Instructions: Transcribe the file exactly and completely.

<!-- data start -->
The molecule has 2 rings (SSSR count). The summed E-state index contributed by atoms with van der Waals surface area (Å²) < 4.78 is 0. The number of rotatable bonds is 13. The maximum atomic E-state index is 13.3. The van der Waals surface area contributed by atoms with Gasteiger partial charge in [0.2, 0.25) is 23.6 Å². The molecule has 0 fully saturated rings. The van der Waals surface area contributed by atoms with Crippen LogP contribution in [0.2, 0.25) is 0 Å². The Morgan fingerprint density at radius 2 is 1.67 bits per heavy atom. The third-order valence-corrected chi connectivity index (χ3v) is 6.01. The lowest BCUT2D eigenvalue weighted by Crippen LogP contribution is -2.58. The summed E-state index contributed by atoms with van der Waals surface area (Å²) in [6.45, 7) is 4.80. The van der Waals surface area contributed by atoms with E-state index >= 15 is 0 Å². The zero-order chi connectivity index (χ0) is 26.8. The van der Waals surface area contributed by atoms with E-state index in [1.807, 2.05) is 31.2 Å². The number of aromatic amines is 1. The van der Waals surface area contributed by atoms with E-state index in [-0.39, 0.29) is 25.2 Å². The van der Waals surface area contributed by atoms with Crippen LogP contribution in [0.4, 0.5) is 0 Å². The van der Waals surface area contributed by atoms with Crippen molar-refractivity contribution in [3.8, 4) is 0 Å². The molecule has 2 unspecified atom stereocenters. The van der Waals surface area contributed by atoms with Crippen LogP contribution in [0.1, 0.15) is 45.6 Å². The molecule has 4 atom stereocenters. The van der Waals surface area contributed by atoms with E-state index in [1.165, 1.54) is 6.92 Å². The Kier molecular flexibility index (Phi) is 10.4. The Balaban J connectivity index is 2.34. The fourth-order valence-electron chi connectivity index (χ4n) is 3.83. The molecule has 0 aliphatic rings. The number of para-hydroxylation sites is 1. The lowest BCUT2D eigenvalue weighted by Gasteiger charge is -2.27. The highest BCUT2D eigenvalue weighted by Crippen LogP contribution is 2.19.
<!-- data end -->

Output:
The molecule has 2 rings (SSSR count). The summed E-state index contributed by atoms with van der Waals surface area (Å²) < 4.78 is 0. The number of rotatable bonds is 13. The maximum atomic E-state index is 13.3. The van der Waals surface area contributed by atoms with Gasteiger partial charge in [0.2, 0.25) is 23.6 Å². The molecule has 0 fully saturated rings. The van der Waals surface area contributed by atoms with Crippen LogP contribution in [0.2, 0.25) is 0 Å². The Morgan fingerprint density at radius 2 is 1.67 bits per heavy atom. The third-order valence-corrected chi connectivity index (χ3v) is 6.01. The lowest BCUT2D eigenvalue weighted by Crippen LogP contribution is -2.58. The summed E-state index contributed by atoms with van der Waals surface area (Å²) in [6.45, 7) is 4.80. The van der Waals surface area contributed by atoms with E-state index >= 15 is 0 Å². The zero-order chi connectivity index (χ0) is 26.8. The van der Waals surface area contributed by atoms with E-state index in [1.807, 2.05) is 31.2 Å². The number of aromatic amines is 1. The van der Waals surface area contributed by atoms with E-state index in [-0.39, 0.29) is 25.2 Å². The van der Waals surface area contributed by atoms with Crippen LogP contribution in [0.4, 0.5) is 0 Å². The van der Waals surface area contributed by atoms with Crippen molar-refractivity contribution in [3.8, 4) is 0 Å². The molecule has 2 unspecified atom stereocenters. The van der Waals surface area contributed by atoms with Crippen LogP contribution in [0.1, 0.15) is 45.6 Å². The molecule has 4 atom stereocenters. The van der Waals surface area contributed by atoms with E-state index in [1.165, 1.54) is 6.92 Å². The Kier molecular flexibility index (Phi) is 10.4. The Balaban J connectivity index is 2.34. The fourth-order valence-electron chi connectivity index (χ4n) is 3.83. The molecule has 0 aliphatic rings. The number of para-hydroxylation sites is 1. The lowest BCUT2D eigenvalue weighted by Gasteiger charge is -2.27. The highest BCUT2D eigenvalue weighted by Crippen LogP contribution is 2.19.